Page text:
Simon's accessories include alternate face, hair and jacket parts to recreate his iconic "rebirth" speech from episode 11 and the Childhood's End movie, a pair of outstretched arms, a pair of crossed arms, a pair of arms with the hands in his jacket pockets, "pierce the heavens" pointing left hand, a item holding right hand, a holdable core drill and of course his loyal pig mole pet Boota. Boota is nicely sculpted, and in a similar scale to other Gainax/Trigger "pet" accessories released in the line like Chuck (Nendoroid Panty) and Guts (Nendoroid Mako). So if you're going for some sort of crossover display than these figures will look great together. The lack of a third faceplate is a little disappointing, but credit where it's due GSC really nailed all of the speech parts on this release. The face looks incredible with its determined expression and accurately sketched out features, and the spiked hair front completes the look perfectly. The windswept jacket part is nice and easy to swap out on the figure, and really gives it a dynamic feel that's often lost on figures like these. The drill-holding hand does grip the Core Drill handle fairly securely, but be warned this piece is TINY so it's best to be extra careful when handling it.

This of course all comes on top of the standard articulated Nendoroid stand included with every release, which here includes both a straight plug and an angled one to be used with the alternate jacket piece. Additionally if you happened to pre-order this figure from Good Smile's own online store, you would have also received a bonus Team Gurren display base identical to the one offered with Kamina.

However Simon also comes with one final accessory, and it's one that opens a whole new level of playability and interactivity for the toy. Also included is an alternate head for Moderoid Gurren Lagann with a grimacing face sculpt, along with additional stand/support parts that allow Simon to stand inside Lagann's head. Simon attaches to the stand block that gives him the height to stand properly inside the cockpit area, while a clear neck brace piece sits under Moderoid Gurren Lagann's head to provide extra stability and a hole for the basic Nendoroid stand to plug into. The extra head is a prebuilt variant of the Moderoid head using all the same parts and plastic quality, and like on the model kit you'll need to apply the nose and eyelid stickers to the face yourself. Simon can also stand inside the model's default head in the same way since there's no differences between the two other than face sculpt. Not only is the ability to display the two figures like this unbelievably cool, but you don't even need Moderoid Gurren Lagann to use it – the head works perfectly fine without the body. Sure it doesn't look quite as good as having the full body, but it's still far more appealing than the using the boring old Nendoroid stand. It did seem a little odd that GSC decided to go with a super-deformed look for the Moderoid kit when there wasn't really a precedent for it in the line, but with results like this I hope they consider it again for future releases as well.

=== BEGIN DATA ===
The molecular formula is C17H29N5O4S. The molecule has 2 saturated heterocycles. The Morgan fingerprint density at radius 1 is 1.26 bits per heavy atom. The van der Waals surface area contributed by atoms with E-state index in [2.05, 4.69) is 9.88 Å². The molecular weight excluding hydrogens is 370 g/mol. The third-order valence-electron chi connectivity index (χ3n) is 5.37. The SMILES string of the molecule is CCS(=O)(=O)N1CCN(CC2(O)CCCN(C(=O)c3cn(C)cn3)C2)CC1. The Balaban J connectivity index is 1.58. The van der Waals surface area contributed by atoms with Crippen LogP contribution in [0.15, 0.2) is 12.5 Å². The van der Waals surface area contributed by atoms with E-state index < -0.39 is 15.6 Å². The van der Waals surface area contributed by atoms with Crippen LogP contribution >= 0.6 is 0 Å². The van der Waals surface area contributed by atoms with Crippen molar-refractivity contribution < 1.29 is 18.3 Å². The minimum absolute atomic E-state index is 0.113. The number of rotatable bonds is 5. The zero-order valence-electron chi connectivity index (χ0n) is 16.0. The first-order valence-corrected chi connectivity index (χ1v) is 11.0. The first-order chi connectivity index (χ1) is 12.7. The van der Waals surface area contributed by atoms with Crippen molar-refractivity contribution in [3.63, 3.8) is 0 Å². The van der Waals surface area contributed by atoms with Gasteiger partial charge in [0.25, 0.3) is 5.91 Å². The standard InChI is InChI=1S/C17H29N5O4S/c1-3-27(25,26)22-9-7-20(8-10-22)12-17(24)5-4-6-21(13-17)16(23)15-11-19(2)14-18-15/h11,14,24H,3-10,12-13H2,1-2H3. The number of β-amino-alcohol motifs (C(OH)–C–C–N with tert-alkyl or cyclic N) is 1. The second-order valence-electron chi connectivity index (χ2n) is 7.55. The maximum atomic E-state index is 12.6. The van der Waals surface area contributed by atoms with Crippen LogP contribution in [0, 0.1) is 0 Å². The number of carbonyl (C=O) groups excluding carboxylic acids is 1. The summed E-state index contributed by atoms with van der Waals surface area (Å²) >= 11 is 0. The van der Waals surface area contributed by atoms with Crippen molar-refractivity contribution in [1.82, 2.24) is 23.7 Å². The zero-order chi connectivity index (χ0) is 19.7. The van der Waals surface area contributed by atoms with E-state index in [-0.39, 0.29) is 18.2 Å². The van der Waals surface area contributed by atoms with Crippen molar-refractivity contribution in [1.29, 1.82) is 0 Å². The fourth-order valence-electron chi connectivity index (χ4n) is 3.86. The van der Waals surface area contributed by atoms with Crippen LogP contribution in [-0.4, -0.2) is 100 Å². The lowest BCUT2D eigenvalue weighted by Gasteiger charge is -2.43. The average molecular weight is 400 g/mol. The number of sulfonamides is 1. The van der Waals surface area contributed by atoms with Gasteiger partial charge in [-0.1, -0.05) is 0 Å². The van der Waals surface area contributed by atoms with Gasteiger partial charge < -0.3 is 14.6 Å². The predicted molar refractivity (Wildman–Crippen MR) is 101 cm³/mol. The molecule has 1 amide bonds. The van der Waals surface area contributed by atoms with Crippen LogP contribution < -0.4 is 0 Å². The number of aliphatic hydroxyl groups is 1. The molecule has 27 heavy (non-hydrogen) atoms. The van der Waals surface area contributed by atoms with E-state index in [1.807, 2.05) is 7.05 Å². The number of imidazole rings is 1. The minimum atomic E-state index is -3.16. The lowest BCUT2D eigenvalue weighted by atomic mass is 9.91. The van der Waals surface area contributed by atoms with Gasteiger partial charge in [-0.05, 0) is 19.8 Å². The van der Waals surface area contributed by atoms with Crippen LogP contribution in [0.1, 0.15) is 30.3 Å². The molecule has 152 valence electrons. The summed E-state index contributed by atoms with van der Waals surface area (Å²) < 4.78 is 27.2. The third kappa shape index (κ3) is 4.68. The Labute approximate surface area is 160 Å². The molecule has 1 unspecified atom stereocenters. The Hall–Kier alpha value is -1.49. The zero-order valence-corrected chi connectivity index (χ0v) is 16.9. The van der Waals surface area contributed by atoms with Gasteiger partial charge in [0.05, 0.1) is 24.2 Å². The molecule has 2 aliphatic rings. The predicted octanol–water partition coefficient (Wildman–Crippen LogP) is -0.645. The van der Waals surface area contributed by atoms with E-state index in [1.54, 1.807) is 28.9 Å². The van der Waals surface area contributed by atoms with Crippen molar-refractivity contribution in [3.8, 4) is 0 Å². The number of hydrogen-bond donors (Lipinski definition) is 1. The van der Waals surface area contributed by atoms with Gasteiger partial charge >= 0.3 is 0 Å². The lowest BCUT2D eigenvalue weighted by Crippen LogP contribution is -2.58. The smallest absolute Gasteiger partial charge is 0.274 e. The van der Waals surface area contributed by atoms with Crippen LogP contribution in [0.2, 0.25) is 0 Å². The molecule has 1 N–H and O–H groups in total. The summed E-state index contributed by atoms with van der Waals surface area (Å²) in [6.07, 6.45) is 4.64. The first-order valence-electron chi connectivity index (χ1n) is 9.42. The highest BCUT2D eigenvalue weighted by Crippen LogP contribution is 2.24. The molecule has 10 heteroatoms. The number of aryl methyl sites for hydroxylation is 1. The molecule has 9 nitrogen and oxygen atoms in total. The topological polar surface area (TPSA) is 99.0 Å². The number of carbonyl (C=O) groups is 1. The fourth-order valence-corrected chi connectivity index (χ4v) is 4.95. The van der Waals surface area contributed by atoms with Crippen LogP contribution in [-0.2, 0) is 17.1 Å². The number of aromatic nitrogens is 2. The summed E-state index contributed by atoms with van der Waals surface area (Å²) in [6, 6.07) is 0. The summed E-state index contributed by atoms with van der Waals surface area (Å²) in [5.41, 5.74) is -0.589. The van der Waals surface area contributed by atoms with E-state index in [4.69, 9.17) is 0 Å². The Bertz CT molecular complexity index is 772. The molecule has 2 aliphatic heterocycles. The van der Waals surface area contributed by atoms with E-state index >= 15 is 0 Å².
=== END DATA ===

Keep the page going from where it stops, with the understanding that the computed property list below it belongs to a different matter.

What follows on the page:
Fans have waited a long time for new Gurren Lagann character figures beyond static, usually overly expensive statues and between some of these recent releases Good Smile have really made it feel like that patience has paid off. Nendoroid Simon exhibits all the best qualities of the Nendoroid line, along with the added bonus of compatibility with the Moderoid to make it all the more desirable. With both Simon and Kamina now on the market it's surprising GSC haven’t announced a Yoko reissue to go with them, or better still a Nia to round off that core cast. With both SDCC and Wonderfest on the horizon and new announcements likely at both, here's hoping GSC aren't completely done with Gurren Lagann just yet.